Results for “dolphins cooperation”
4 found

Saturday assorted links

1. Is it a trick or fraud when a menu cites “Market Price” as the cost of an item?  Only for seafood does it seem justified.  More broadly, Noah argues for the presence of monopoly.

2. Are city chipmunks happier and healthier?  They also spend more time grooming.

3. Is the labor force participation rate for Burmese dolphins falling? (NYT)

4. In a Coasean world, these dogs still would have their vocal cords.  And Richard Posner is stepping down from the bench.

5. Pavel Kuchar appointed at UNAM, here is his piece on classical liberalism in Mexico.

6. The importance of algorithms for steering YouTube viewing.

Not exactly St. Francis talking to the birds, in fact it is more useful

This is remarkable:

Now scientists have determined that humans and their honeyguides [a kind of bird] communicate with each other through an extraordinary exchange of sounds and gestures, which are used only for honey hunting and serve to convey enthusiasm, trustworthiness and a commitment to the dangerous business of separating bees from their hives.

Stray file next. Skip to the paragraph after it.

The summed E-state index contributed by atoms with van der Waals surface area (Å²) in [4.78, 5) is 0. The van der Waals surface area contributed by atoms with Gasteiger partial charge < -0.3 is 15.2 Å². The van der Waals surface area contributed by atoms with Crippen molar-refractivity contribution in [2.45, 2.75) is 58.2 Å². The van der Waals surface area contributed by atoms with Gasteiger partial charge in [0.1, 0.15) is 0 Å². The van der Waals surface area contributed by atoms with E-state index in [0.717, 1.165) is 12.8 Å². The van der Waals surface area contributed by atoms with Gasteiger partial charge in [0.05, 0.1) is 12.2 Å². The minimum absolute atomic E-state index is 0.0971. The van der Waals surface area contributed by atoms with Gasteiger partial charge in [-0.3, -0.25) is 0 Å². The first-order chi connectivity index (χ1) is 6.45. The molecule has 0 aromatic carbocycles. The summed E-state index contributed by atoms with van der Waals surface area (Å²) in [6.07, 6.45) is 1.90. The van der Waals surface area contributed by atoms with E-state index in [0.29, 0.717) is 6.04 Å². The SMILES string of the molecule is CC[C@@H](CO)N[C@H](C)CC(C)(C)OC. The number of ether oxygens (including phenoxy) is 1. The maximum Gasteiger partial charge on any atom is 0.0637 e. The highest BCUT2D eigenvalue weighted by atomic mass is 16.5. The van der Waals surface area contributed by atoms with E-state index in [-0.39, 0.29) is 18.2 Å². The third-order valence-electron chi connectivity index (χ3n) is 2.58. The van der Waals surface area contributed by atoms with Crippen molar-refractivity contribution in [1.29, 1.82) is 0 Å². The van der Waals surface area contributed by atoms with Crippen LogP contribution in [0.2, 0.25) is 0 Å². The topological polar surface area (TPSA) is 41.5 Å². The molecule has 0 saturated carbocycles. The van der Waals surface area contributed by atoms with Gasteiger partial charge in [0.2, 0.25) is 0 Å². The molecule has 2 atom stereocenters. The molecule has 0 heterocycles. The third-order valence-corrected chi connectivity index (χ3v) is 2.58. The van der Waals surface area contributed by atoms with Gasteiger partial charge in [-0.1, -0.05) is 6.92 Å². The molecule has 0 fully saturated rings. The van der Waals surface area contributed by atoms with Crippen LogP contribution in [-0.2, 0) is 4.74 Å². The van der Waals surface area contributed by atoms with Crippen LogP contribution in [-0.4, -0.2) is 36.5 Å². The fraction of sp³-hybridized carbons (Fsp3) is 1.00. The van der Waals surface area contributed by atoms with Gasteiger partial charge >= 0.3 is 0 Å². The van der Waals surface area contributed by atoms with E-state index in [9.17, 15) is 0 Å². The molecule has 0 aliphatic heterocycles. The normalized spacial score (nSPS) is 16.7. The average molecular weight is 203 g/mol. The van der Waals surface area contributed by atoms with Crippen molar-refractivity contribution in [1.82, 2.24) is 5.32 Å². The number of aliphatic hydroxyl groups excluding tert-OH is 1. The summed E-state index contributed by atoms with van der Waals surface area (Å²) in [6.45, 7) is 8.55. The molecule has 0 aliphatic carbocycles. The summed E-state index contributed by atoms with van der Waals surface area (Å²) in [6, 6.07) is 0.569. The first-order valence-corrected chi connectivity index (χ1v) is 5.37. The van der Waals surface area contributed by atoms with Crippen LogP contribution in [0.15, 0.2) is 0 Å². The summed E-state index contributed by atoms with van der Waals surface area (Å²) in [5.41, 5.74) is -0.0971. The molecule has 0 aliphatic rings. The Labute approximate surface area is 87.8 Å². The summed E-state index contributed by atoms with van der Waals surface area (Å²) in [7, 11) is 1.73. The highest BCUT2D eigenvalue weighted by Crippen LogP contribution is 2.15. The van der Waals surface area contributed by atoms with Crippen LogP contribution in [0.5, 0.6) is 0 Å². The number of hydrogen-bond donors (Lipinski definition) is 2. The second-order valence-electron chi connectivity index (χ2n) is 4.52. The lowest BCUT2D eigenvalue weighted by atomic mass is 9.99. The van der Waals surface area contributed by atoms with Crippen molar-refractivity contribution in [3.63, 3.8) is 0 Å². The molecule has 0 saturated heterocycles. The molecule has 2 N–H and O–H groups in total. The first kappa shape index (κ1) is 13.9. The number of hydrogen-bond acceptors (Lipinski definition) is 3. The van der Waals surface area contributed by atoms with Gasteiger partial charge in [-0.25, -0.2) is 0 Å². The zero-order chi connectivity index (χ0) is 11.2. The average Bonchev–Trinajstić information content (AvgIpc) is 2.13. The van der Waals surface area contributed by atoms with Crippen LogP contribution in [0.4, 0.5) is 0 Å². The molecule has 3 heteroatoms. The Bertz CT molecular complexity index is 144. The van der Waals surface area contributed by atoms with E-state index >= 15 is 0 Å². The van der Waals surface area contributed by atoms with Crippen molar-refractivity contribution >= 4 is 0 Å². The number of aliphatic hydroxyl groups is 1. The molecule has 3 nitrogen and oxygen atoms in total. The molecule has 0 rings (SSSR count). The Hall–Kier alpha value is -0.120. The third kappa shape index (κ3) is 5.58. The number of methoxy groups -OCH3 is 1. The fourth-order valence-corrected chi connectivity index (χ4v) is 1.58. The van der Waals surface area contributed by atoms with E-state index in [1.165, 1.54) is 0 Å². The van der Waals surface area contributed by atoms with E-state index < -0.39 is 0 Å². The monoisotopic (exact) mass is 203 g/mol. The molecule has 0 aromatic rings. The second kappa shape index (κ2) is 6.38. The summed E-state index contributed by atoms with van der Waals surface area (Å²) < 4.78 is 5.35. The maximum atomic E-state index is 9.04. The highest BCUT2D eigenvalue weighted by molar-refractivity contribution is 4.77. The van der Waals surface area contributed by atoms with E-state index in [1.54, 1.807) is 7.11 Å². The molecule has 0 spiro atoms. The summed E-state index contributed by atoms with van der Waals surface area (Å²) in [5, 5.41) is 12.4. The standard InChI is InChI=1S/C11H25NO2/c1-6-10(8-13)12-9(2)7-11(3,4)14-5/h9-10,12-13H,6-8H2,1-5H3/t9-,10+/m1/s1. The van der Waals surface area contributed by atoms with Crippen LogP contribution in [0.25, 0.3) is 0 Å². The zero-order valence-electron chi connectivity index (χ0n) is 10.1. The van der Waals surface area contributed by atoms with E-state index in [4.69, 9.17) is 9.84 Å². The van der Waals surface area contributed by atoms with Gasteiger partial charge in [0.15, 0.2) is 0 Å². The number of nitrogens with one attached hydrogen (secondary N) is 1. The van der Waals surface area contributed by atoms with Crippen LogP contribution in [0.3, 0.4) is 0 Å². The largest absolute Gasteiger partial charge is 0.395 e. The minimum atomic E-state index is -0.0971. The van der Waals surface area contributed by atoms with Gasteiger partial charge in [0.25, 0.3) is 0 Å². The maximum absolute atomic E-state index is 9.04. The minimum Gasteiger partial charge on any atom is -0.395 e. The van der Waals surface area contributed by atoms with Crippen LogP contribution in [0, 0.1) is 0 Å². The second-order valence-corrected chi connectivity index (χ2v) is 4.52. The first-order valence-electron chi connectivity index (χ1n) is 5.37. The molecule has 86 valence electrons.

The findings cast fresh light on one of only a few known examples of cooperation between humans and free-living wild animals, a partnership that may well predate the love affair between people and their domesticated dogs by hundreds of thousands of years.

Claire N. Spottiswoode, a behavioral ecologist at Cambridge University, and her colleagues reported in the journal Science that honeyguides advertise their scout readiness to the Yao people of northern Mozambique by flying up close while emitting a loud chattering cry.

For their part, the Yao seek to recruit and retain honeyguides with a distinctive vocalization, a firmly trilled “brrr” followed by a grunted “hmm.” In a series of careful experiments, the researchers then showed that honeyguides take the meaning of the familiar ahoy seriously.

…Researchers have identified a couple of other examples of human-wild animal cooperation: fishermen in Brazil who work with bottlenose dolphins to maximize the number of mullets swept into nets or snatched up by dolphin mouths, and orcas that helped whalers finish off harpooned baleen giants by pulling down the cables and drowning the whales, all for the reward from the humans of a massive whale tongue.